The cursory investigation was over quickly. The police apparently believed every word Kelly and Stacy told them. They hadn't even asked to speak to Conner.
"Let the poor kid sleep," McMurtry said. "No need to drag him into this."
Stacy turned her head away when the body was brought downstairs and taken out of the house. McMurtry sympathized with the poor woman. Such a terrible thing to happen—and so close to Christmas, too.
"I think that about wraps things up here," Officer Greg Pierson announced. "I'll have your statements typed up. If you don't mind, would you stop by the station at your convenience and sign them?"
"Of course," Kelly assured him.
After the police left, the relieved parents went upstairs to check on their son. Surprisingly, Conner had fallen asleep. Stacy leaned over to kiss the boy goodnight and noticed several bulges beneath the blankets.
"What has he got in bed with him?"
She pulled the covers down and was amazed to find a large assortment of candy. It was not the usual packaged brands found in grocery stores and movie theater lobbies, though. There were no Hershey bars, Tootsie Rolls, packages of M&M's or Twizzlers. Instead, there were brightly wrapped fudges, taffies, gumdrops, toffee, licorice and candy canes of many flavors—all of which looked homemade.
"Where do you suppose all these sweets came from?" Stacy asked her husband.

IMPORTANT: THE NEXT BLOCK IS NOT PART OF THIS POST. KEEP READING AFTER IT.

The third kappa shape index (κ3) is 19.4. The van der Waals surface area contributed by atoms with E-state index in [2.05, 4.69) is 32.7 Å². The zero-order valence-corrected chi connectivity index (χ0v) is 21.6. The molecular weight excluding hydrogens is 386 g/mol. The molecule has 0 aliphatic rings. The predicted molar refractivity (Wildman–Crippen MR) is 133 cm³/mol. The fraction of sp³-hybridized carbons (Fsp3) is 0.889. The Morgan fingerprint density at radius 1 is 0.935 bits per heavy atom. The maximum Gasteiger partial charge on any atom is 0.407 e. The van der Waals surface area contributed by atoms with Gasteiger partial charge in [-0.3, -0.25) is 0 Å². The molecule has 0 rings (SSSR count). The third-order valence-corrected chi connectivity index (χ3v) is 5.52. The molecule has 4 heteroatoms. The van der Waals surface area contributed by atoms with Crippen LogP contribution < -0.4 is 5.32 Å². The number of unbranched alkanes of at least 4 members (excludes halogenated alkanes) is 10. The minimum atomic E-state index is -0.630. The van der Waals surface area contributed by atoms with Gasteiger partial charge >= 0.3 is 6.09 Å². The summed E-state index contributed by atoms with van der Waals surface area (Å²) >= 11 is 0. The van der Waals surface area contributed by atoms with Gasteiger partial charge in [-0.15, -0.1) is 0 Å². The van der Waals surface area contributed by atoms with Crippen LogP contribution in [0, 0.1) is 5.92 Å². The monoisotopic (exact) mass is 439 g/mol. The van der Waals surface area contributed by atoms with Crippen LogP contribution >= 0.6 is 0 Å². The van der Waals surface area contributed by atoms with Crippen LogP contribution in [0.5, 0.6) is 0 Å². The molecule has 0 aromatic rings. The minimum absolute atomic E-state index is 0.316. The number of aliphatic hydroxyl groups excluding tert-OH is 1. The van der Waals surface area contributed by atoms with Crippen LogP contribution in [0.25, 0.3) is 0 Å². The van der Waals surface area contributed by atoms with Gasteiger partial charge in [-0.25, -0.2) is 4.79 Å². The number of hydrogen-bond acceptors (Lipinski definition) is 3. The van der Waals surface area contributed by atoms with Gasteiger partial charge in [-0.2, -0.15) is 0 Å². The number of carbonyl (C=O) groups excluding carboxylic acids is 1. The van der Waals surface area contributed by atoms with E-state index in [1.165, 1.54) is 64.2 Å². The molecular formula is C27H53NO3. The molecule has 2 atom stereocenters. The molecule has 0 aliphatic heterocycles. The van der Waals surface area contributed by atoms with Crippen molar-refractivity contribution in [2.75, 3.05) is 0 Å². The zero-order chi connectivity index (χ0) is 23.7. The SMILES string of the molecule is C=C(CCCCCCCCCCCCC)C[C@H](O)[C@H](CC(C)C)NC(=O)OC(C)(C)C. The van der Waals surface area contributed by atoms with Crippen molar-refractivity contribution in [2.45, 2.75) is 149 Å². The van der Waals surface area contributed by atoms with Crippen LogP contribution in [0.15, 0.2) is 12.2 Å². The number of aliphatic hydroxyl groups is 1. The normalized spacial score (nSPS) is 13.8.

"He must have gotten them from Mrs. Krauss."
"Belsnickel gave them to me," Conner said sleepily, his eyes still closed. "It was my reward for being extra good all year."
* * *
Stacy never had to answer the dreaded question concerning the existence of Santa Claus, for her son never asked it. He didn't need to; he already knew the answer. Even after he outgrew his father's bedtime stories, the Easter Bunny and the Tooth Fairy, Conner retained his belief in Belsnickel—the forerunner of St. Nicholas and our modern day Santa Claus.
You see, that jolly old elf, clad in his long, dark green, fur-trimmed coat and hat, had not only saved the boy's life that memorable December night, but he had also given the child tangible proof that magic does exist, that the world was not limited to the grim reality around him. That affirmation may very well have been the greatest Christmas present Conner Galloway ever received.
Santa already knows what you want for Christmas, Salem: a stocking filled with Godiva chocolate!